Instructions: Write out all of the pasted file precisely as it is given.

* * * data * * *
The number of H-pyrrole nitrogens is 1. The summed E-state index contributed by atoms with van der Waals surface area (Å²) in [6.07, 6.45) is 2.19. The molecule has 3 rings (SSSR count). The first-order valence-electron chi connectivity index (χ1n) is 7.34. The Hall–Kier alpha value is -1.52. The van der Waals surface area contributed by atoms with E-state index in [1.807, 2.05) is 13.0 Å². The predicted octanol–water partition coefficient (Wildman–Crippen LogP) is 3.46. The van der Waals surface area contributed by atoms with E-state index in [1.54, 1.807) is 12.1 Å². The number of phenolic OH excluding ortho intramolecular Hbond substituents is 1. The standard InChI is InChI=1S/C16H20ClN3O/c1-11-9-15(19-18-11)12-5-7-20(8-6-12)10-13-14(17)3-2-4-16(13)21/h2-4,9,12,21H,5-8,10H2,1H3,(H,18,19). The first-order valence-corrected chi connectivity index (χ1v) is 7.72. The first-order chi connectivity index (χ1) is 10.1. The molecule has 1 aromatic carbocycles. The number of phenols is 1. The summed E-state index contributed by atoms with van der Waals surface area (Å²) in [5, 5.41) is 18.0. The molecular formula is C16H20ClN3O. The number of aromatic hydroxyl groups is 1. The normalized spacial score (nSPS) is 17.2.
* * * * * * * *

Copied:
The number of H-pyrrole nitrogens is 1. The summed E-state index contributed by atoms with van der Waals surface area (Å²) in [6.07, 6.45) is 2.19. The molecule has 3 rings (SSSR count). The first-order valence-electron chi connectivity index (χ1n) is 7.34. The Hall–Kier alpha value is -1.52. The van der Waals surface area contributed by atoms with E-state index in [1.807, 2.05) is 13.0 Å². The predicted octanol–water partition coefficient (Wildman–Crippen LogP) is 3.46. The van der Waals surface area contributed by atoms with E-state index in [1.54, 1.807) is 12.1 Å². The number of phenolic OH excluding ortho intramolecular Hbond substituents is 1. The standard InChI is InChI=1S/C16H20ClN3O/c1-11-9-15(19-18-11)12-5-7-20(8-6-12)10-13-14(17)3-2-4-16(13)21/h2-4,9,12,21H,5-8,10H2,1H3,(H,18,19). The first-order valence-corrected chi connectivity index (χ1v) is 7.72. The first-order chi connectivity index (χ1) is 10.1. The molecule has 1 aromatic carbocycles. The number of phenols is 1. The summed E-state index contributed by atoms with van der Waals surface area (Å²) in [5, 5.41) is 18.0. The molecular formula is C16H20ClN3O. The number of aromatic hydroxyl groups is 1. The normalized spacial score (nSPS) is 17.2.